Doing Science is like a goldmine: it contains occasional nuggets, but one needs to move a lot of dirt to find them. In ploughing through nearly 300 pages, I learned more about Ivan Valiela than about the scientific method. He presents himself as a professor of the old school, charismatic yet curmudgeonly, possessing strong views, and probably loved and hated by equal numbers of his students and colleagues: a spectre of Albert Einstein crossed with Victor Meldrew.
The book sets itself the monumental goal of introducing "concepts needed inI the process of doing science". An admirable but ambitious aim. Even more ambitious is the intended audience: "anyone from high school students to graduate students, researchers, clinicians, regulators, administrators, and many others." One wonders who the many others could be. With such a huge topic and an impossibly large target audience, it is unsurprising that Valiela fails in his mission, but not without revealing the odd gem.
The first four chapters cover the scientific method: the principles of designing experiments and the processes of gathering information and analysing it. As Valiela is a marine biologist, much of his wisdom seems most applicable to the life sciences. We are told that "analysis of variance, regression, correlation, and frequenciesI are the most frequently encountered in the scientific literature". This might be true in the life sciences, but most physicists, astronomers, chemists and materials scientists will probably be left as nonplussed by this assertion as by the long discussions of small sample sizes, cross-classifications and replicates, not to mention being annoyed by the naive treatment of statistics. The publishers would have done better to have called the book "Doing Life Science".
My admiration for the difficulties of life-science experimentation grew in proportion to my horror at some of Valiela's assertions. "Unreplicated studies cannot... be disregarded" made my scientific flesh creep. "Awareness of the issues does not mean that we must follow every niggardly detail, test every assumption, or follow every statistical demand" left me appalled.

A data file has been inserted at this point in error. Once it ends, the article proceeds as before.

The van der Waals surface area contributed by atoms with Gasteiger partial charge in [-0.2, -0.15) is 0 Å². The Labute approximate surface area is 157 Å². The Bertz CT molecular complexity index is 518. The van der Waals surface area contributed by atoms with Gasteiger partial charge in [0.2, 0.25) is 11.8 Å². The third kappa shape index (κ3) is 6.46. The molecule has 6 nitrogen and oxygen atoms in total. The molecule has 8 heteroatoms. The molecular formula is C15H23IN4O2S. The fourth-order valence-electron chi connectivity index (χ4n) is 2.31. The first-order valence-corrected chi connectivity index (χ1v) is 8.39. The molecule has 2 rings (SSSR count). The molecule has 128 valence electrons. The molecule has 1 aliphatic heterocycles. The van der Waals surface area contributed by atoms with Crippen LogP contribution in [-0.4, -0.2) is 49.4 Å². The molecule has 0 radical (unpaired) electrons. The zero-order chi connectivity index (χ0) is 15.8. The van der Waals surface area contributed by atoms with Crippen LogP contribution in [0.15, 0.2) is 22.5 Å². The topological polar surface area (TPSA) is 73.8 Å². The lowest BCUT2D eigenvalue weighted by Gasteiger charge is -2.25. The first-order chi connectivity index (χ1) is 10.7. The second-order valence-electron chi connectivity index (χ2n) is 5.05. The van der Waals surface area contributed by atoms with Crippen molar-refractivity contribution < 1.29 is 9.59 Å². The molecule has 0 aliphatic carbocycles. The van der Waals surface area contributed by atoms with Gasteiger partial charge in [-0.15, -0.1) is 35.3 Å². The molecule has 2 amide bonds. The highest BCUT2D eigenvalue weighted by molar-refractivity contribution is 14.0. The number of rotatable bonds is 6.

Chapters five to seven address scientific communication. Valiela pursues his vision of communication with the fervent piety of the non-native English speaker who has mastered the language. He hectors on the horrors of jargon, inaccurate word use, dangling pronouns and wordiness, culminating in a table of 40 "words and phrases that can be omitted or replaced with shorter ones". The polemic continues with rules on sentence structure, including noun clusters, dangling participles and weak antecedents. Never again shall I read a scientific paper without trepidation at uncovering such horrors. (Ironically, many of them can be found in the book.) The next three chapters discuss the presentation of results in tabular and graphical form. Valiela whips himself into a frenzy of self-righteousness over symbol sizes and labels, reserving special contempt for the pie chart ("excess fluff"). These overtones spoil the otherwise salutary examples. One wonders if the 36-page gratuitous harangue on "case studies of graphics" - dozens of examples of graphics that Valiela does not like - was really necessary.
The final chapter, "Perceptions and criticisms of science", is enjoyable. Having spent his fury, Valiela turns and offers some common-sense observations on the relationship between science and society, and a number of examples of human fallibility in the scientific domain. Despite the idiosyncrasies and quirkiness, it would be churlish to deny that I learned a number of useful things from Doing Science . But perhaps life scientists would find more nuggets than I did.
Philip Burrows is advanced fellow in the physics department, University of Oxford.
Doing Science: Design, Analysis and Communication of Scientific Research
Author - Ivan Valiela
ISBN - 0 19 507962 0 and 513413 3
Publisher - Oxford University Press
Price - £55.00 and £29.50
Pages - 294